Monday, November 9, 2015

A mother’s wish ~ #MondayBlogs

Siblings are often the first childhood playmates and friends; in some families depending on proximity and emotional closeness, cousins are the next best thing especially for an only child. Every mother and father can relate to the dull ache inside that is caused when these childhood buddies fight and hurt each other (emotionally) — if the fighting and hurt progresses to physical damages, the pain and fear becomes sharp and unbearable.

As our children grow into adulthood and parents, aunts and uncles get older, we worry that our dear, sweet children might not stay close and be there for each other during the good as well as bad times.

It’s a reality that not every sibling shares common interests with the other and perhaps, except for their mutual parentage, they might not otherwise be friends. Just like any longtime friendship life does change, love interests and spouses take priority, perhaps their own children enter the picture, and siblings become part of the extended family that time must be made for. When and if our children marry, or take lifelong partners, we do breathe sighs of relief that they will always have someone to stand by them, but we still hope that their siblings will also be there to love and support when we can no longer be there for them. The household (occupants), work, location, and other obligations can often put a major dent into the time each has for their brother(s) or sister(s).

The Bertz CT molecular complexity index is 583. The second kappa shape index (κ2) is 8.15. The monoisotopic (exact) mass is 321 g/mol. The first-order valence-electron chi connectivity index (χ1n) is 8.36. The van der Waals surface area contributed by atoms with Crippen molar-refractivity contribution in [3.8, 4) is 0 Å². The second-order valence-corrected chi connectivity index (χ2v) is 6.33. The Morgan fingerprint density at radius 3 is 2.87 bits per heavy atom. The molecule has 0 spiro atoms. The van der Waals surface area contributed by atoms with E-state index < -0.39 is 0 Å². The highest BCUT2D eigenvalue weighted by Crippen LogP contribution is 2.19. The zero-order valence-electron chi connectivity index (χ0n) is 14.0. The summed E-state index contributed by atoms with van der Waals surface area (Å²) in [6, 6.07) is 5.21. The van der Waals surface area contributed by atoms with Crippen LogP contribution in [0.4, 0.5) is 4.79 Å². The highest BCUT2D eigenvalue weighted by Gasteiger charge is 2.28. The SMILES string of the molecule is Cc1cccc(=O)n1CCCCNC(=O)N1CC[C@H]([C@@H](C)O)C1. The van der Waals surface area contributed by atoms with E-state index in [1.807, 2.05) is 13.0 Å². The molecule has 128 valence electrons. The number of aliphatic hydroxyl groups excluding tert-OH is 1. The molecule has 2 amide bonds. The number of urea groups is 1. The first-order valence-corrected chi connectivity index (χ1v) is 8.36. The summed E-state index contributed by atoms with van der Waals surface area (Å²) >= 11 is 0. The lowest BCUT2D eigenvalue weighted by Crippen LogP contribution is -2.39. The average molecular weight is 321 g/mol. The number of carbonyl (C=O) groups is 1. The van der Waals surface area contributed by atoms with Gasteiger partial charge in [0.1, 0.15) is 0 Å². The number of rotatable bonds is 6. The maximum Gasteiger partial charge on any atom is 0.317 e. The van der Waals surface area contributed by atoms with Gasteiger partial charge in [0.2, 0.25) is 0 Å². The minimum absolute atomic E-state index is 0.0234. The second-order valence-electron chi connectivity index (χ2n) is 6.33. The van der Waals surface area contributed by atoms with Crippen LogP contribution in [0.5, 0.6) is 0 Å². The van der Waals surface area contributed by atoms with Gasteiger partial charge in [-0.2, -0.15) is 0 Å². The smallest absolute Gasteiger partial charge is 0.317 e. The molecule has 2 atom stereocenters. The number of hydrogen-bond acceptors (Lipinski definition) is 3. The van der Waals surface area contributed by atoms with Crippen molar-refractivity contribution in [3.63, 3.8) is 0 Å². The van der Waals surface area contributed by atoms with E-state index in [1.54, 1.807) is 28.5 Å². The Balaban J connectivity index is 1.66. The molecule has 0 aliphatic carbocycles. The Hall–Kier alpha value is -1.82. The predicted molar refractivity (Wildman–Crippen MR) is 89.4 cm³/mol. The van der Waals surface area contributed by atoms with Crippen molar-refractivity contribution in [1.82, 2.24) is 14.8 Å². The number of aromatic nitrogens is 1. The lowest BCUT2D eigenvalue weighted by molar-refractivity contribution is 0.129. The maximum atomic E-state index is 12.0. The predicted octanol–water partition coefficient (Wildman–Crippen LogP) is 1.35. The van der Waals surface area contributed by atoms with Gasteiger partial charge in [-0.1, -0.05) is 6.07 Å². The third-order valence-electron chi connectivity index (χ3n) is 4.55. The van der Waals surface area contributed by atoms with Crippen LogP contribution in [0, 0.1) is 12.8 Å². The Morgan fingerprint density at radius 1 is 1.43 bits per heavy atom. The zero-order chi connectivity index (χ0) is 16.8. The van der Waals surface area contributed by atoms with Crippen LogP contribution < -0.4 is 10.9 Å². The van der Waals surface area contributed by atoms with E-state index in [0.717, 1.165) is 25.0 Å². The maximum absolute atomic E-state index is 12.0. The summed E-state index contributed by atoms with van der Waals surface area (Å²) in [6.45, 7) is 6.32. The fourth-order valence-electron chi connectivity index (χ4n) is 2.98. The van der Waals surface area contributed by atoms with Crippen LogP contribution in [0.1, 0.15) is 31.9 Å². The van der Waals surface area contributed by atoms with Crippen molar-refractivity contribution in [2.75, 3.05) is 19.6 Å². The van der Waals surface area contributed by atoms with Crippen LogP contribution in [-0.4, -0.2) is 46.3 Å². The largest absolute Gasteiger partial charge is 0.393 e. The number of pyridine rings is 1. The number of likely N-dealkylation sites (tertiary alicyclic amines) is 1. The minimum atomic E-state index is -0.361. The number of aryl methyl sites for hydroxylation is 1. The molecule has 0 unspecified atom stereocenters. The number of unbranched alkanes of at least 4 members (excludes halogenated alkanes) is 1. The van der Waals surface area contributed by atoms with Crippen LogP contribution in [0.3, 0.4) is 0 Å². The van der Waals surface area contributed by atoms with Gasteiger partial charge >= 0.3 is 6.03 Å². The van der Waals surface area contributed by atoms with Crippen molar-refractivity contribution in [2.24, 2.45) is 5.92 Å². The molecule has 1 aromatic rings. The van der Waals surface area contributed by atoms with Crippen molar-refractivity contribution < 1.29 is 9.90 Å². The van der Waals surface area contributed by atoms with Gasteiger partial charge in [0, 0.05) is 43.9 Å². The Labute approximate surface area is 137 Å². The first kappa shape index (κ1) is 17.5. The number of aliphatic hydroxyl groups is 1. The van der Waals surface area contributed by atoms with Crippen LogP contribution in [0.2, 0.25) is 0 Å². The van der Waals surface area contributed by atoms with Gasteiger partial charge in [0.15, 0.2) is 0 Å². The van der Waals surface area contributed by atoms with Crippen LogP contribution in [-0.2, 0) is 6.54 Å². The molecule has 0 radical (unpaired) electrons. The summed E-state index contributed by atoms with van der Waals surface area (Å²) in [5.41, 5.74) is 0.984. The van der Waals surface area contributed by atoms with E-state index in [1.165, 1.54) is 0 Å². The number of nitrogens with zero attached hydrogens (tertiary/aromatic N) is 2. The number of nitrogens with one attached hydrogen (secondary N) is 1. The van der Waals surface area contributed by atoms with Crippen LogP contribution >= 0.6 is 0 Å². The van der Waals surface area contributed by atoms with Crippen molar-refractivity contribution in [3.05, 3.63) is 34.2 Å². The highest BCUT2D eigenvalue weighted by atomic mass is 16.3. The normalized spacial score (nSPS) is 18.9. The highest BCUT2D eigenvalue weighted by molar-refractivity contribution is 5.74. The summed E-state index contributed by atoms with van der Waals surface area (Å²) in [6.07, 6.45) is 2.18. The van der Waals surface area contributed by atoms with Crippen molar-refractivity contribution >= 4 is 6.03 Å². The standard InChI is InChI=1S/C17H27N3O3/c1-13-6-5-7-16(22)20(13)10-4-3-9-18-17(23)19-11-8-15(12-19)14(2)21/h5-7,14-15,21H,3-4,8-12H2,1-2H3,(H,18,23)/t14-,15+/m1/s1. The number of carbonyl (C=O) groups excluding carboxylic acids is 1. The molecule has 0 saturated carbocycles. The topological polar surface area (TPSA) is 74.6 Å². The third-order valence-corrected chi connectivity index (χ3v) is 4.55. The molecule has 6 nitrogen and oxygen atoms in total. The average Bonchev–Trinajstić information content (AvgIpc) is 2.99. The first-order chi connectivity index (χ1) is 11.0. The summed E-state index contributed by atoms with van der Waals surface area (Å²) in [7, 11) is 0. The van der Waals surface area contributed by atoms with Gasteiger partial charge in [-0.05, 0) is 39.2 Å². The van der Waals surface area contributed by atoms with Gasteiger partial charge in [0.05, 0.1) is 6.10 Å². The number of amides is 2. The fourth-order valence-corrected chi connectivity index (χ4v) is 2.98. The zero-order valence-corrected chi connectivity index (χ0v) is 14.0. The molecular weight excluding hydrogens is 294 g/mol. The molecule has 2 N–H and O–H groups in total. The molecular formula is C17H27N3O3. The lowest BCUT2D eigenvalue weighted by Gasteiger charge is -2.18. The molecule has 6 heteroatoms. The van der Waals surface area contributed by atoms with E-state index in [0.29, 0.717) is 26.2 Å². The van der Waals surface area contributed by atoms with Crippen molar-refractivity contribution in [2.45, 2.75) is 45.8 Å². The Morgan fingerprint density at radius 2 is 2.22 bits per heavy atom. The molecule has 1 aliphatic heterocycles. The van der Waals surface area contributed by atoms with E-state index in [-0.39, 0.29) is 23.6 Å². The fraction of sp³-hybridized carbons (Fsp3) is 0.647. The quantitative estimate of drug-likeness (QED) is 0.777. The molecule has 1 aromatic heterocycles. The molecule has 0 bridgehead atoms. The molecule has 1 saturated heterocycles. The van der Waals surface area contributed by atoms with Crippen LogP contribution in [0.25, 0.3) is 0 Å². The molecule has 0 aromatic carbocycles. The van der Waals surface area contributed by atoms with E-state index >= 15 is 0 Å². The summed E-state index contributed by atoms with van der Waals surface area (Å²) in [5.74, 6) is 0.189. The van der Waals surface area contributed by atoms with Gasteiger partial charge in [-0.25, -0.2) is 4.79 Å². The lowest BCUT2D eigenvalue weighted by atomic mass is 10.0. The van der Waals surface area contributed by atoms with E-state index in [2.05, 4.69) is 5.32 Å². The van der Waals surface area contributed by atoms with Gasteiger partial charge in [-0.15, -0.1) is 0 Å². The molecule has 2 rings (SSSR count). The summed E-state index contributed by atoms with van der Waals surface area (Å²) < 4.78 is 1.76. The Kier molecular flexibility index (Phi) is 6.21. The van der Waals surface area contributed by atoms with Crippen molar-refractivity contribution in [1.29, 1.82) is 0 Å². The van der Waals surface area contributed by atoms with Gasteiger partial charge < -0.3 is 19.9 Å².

When there are more than two siblings or there are several years of age difference, the dynamics can be very different. Two may be closer to each other than three or more. There may be an unequal distribution of common interests. Eventually mates might be friendlier with one of their in-laws and encourage that closeness between the siblings. Even couples who each have siblings they grew up with can cause a shift in family dynamics when my side/your side becomes an issue. And it can certainly cause undue strain when opposing siblings actually do oppose each other.

Maturity and life can also make siblings realize how much they like having a brother or a sister. On their own or in a relationship, grown siblings have their own “space” to retreat to which reduces the childhood arguments about possessions. Once teasing words lose their sting just a bit as the adults hear more than insults, or they learn to pick their battles and hopefully overcome the childhood arguments and hurts. Aging parents can bring siblings closer as they fear the inevitable loss and they cease their jealous vying for parents’ attention. Employment and recognition at different workplaces helps to feed egos and lets each feel as if they have escaped “the shadow” and constant comparisons. It is often easier for the adult sibling to become a friend to the other.

We moms and dads want to know that our children are set for life even when we are no longer present to help them, love them and try to soothe them when they hurt. There comes a time when parents can only hope that family love, years of growing up together and a common history will be enough to glue their children together for life.

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